Tutorial: Machine Wrapped Cording
Using cording to finish the edges of your sewing projects definitely adds a professional quality, however it isn’t readily available in a wide variety of types or finishes which tends to limit its uses.
Making your own cording is not only fun, but it can be made in any color or thickness to coordinate with all your sewing projects. There are several ways to make your own cording, but machine wrapped cording, which is cording made using a sewing machine, is the quickest method. This type of cording is probably my favorite and I use it as a trim and also for embellishing and it can be used for all sorts of different ways.
For edging and wrap-around ties on fabric journals
For edging and also to hide the joined edges on fabric boxes
For more functional purposes as part of the closure on the lid of this fabric box
And even for decorative elements on art quilts
What You Need
- Sewing machine
- Machine Feet
You can use a standard sewing machine foot, however a foot with a “tunnel” underneath, such as a beading foot or cording foot is ideal.
- Base Cording
Anything that is flexible and thin enough to fit under the foot of your sewing machine will work for this type of cording such as yarn, strips of fabric, string, old embroidery thread, old piping or cording
You can use a variety of threads in cotton, rayon, polyester and metallic. This is a great technique for using up any old thread that you have lying around.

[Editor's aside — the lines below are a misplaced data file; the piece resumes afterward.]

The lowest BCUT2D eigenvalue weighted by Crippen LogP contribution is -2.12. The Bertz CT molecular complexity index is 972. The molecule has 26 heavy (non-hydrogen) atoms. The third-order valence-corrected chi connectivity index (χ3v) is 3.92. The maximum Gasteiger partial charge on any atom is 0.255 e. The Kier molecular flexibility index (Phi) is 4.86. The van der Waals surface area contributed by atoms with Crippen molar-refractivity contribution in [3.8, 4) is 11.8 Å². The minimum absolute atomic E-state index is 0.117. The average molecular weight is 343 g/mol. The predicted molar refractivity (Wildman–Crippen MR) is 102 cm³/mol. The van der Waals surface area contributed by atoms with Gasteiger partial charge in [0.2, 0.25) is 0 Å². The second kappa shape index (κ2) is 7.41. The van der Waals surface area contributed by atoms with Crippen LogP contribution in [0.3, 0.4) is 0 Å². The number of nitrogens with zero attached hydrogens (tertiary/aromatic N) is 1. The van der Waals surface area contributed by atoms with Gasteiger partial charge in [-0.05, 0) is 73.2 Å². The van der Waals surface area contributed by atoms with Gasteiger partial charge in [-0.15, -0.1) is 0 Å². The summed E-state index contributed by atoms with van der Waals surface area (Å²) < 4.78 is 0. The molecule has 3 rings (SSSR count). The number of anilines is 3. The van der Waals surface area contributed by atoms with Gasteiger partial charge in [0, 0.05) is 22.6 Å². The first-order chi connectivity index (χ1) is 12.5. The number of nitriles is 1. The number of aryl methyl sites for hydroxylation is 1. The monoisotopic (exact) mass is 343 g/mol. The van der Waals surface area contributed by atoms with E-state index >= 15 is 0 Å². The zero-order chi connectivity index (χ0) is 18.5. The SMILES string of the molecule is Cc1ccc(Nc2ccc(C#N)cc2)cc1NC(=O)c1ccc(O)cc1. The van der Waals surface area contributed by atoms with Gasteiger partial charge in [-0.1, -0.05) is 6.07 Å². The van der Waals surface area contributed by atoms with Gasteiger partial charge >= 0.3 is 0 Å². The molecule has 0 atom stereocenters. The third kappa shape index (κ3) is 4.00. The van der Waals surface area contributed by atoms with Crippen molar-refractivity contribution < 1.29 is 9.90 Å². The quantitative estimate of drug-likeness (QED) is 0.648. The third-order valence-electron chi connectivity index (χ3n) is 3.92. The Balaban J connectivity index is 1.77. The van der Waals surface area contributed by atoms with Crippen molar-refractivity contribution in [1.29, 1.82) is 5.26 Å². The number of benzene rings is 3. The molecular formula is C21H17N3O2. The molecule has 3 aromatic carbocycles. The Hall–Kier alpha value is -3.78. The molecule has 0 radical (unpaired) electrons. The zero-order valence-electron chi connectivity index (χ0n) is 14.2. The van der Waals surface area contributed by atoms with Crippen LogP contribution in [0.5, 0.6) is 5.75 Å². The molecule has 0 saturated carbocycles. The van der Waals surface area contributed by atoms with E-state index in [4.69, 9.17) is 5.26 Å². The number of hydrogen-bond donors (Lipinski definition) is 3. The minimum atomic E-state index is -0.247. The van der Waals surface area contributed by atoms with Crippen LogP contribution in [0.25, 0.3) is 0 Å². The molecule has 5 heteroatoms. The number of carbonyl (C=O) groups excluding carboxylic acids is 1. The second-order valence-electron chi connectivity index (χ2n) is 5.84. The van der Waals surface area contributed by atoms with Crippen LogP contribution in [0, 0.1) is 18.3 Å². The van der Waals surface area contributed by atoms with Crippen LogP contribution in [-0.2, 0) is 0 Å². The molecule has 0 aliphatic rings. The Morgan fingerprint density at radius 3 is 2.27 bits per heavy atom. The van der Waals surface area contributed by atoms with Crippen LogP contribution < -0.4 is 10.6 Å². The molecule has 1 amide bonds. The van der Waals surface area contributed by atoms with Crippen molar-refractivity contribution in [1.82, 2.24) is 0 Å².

Set up the sewing machine with the same thread on top and in the bobbin. This can be any color or type of thread as it won’t show once the cord is finished. Cut the base cording to the desired length. In this tutorial I’m demonstrating using three strands of 8 ply yarn which will produce approx 1/8″ diameter cording.
Set the sewing machine for zigzag stitch wide enough for the needle to swing entirely over the yarn on either side. Length should be about 1.5 – 2.0.
Allow about 2-3 inches of cording to extend out the back of the machine, and holding the tail of the cord with your left hand and twisting the front section with your right hand, guide the cording under the foot. If it’s difficult to move the cord, loosen the tension on the presser foot if your machine has this option, or you may need to pull the cord slightly in order for it to feed through smoothly. Zigzag along the length of cording. This row of stitching will bind the separate pieces into one.
Shorten the length of the stitch to about .5, or shorter if you’re using fine thread, and holding the cording in the same manner as previous, satin stitch the length of the cording. This row of stitching helps to cover the base cord.
Change the top thread and bobbin thread to the main color of the cord. Using the same stitch length, satin stitch the length of the cording. This is the finishing row of stitching.
If you want a bit of sparkle, finish the cord with metallic thread. Lengthen your stitch to 1.5 – 2.0, change to a metallic thread in the top and bobbin and zigzag the length of the cording.
It takes a little practice, but once you get the hang of it, you’ll be hooked!
If you sew a length of fine craft wire into the first or second row of stitching, you can make cording that you can shape and bend.